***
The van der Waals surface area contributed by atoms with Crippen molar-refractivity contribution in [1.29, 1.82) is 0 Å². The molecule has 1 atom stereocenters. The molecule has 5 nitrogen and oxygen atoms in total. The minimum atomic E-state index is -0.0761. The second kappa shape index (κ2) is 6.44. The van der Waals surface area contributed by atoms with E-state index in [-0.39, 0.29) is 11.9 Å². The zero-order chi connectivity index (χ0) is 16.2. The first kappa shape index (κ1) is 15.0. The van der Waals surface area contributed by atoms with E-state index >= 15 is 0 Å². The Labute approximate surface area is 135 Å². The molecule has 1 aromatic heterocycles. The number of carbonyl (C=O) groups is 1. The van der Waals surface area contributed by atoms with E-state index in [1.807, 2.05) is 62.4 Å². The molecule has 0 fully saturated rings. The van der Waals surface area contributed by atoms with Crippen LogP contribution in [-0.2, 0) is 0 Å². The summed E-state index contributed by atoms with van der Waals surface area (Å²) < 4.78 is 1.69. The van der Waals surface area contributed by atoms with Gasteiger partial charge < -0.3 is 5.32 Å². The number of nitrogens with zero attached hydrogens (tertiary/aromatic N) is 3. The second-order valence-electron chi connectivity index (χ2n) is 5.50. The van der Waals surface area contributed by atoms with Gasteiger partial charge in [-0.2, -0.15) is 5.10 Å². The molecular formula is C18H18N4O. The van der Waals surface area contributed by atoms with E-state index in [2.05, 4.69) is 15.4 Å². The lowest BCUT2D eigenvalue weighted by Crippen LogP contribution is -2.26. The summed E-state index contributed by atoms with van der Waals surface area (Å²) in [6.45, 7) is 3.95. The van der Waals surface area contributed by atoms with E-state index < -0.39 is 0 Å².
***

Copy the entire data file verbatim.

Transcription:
The van der Waals surface area contributed by atoms with Crippen molar-refractivity contribution in [1.29, 1.82) is 0 Å². The molecule has 1 atom stereocenters. The molecule has 5 nitrogen and oxygen atoms in total. The minimum atomic E-state index is -0.0761. The second kappa shape index (κ2) is 6.44. The van der Waals surface area contributed by atoms with E-state index in [-0.39, 0.29) is 11.9 Å². The zero-order chi connectivity index (χ0) is 16.2. The first kappa shape index (κ1) is 15.0. The van der Waals surface area contributed by atoms with E-state index >= 15 is 0 Å². The Labute approximate surface area is 135 Å². The molecule has 1 aromatic heterocycles. The number of carbonyl (C=O) groups is 1. The van der Waals surface area contributed by atoms with E-state index in [1.807, 2.05) is 62.4 Å². The molecule has 0 fully saturated rings. The van der Waals surface area contributed by atoms with Crippen LogP contribution in [-0.2, 0) is 0 Å². The summed E-state index contributed by atoms with van der Waals surface area (Å²) < 4.78 is 1.69. The van der Waals surface area contributed by atoms with Gasteiger partial charge < -0.3 is 5.32 Å². The number of nitrogens with zero attached hydrogens (tertiary/aromatic N) is 3. The second-order valence-electron chi connectivity index (χ2n) is 5.50. The van der Waals surface area contributed by atoms with Gasteiger partial charge in [-0.2, -0.15) is 5.10 Å². The molecular formula is C18H18N4O. The van der Waals surface area contributed by atoms with E-state index in [2.05, 4.69) is 15.4 Å². The lowest BCUT2D eigenvalue weighted by Crippen LogP contribution is -2.26. The summed E-state index contributed by atoms with van der Waals surface area (Å²) in [6.45, 7) is 3.95. The van der Waals surface area contributed by atoms with E-state index < -0.39 is 0 Å².